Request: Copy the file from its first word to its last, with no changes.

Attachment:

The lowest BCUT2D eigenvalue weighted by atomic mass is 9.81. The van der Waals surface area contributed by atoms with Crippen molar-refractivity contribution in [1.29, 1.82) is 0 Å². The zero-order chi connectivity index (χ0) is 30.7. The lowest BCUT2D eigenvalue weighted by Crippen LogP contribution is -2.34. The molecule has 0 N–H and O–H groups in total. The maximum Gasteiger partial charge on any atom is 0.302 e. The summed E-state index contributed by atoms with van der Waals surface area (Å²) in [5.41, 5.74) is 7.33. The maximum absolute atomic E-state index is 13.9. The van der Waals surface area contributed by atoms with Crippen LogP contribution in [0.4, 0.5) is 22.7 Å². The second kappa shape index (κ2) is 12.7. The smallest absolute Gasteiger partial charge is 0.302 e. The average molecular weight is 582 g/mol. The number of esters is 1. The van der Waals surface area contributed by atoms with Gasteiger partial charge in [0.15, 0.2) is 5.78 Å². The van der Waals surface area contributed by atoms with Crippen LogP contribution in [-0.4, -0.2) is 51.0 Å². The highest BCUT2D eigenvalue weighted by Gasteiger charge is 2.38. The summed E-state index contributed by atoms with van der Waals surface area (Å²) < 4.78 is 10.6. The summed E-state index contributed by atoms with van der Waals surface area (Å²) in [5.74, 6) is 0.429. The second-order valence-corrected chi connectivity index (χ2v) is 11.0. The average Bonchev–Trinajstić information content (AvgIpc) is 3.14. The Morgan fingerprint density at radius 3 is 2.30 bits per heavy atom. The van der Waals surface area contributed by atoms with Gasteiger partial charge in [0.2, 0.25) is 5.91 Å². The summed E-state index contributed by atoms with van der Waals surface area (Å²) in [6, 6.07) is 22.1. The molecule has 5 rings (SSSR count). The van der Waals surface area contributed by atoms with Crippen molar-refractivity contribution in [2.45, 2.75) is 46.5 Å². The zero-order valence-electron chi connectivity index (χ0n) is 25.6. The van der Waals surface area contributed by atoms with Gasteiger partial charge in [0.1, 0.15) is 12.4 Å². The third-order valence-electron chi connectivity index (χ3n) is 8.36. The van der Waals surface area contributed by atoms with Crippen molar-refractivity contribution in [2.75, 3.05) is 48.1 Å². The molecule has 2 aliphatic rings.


The lowest BCUT2D eigenvalue weighted by atomic mass is 9.81. The van der Waals surface area contributed by atoms with Crippen molar-refractivity contribution in [1.29, 1.82) is 0 Å². The zero-order chi connectivity index (χ0) is 30.7. The lowest BCUT2D eigenvalue weighted by Crippen LogP contribution is -2.34. The molecule has 0 N–H and O–H groups in total. The maximum Gasteiger partial charge on any atom is 0.302 e. The summed E-state index contributed by atoms with van der Waals surface area (Å²) in [5.41, 5.74) is 7.33. The maximum absolute atomic E-state index is 13.9. The van der Waals surface area contributed by atoms with Crippen LogP contribution in [0.4, 0.5) is 22.7 Å². The second kappa shape index (κ2) is 12.7. The smallest absolute Gasteiger partial charge is 0.302 e. The average molecular weight is 582 g/mol. The number of esters is 1. The van der Waals surface area contributed by atoms with Gasteiger partial charge in [0.15, 0.2) is 5.78 Å². The van der Waals surface area contributed by atoms with Crippen LogP contribution in [-0.4, -0.2) is 51.0 Å². The highest BCUT2D eigenvalue weighted by Gasteiger charge is 2.38. The summed E-state index contributed by atoms with van der Waals surface area (Å²) < 4.78 is 10.6. The summed E-state index contributed by atoms with van der Waals surface area (Å²) in [5.74, 6) is 0.429. The second-order valence-corrected chi connectivity index (χ2v) is 11.0. The average Bonchev–Trinajstić information content (AvgIpc) is 3.14. The Morgan fingerprint density at radius 3 is 2.30 bits per heavy atom. The van der Waals surface area contributed by atoms with Gasteiger partial charge in [0.2, 0.25) is 5.91 Å². The summed E-state index contributed by atoms with van der Waals surface area (Å²) in [6, 6.07) is 22.1. The molecule has 5 rings (SSSR count). The van der Waals surface area contributed by atoms with Crippen molar-refractivity contribution in [2.45, 2.75) is 46.5 Å². The zero-order valence-electron chi connectivity index (χ0n) is 25.6. The van der Waals surface area contributed by atoms with Gasteiger partial charge in [0.1, 0.15) is 12.4 Å². The third-order valence-electron chi connectivity index (χ3n) is 8.36. The van der Waals surface area contributed by atoms with Crippen molar-refractivity contribution in [2.75, 3.05) is 48.1 Å². The molecule has 2 aliphatic rings.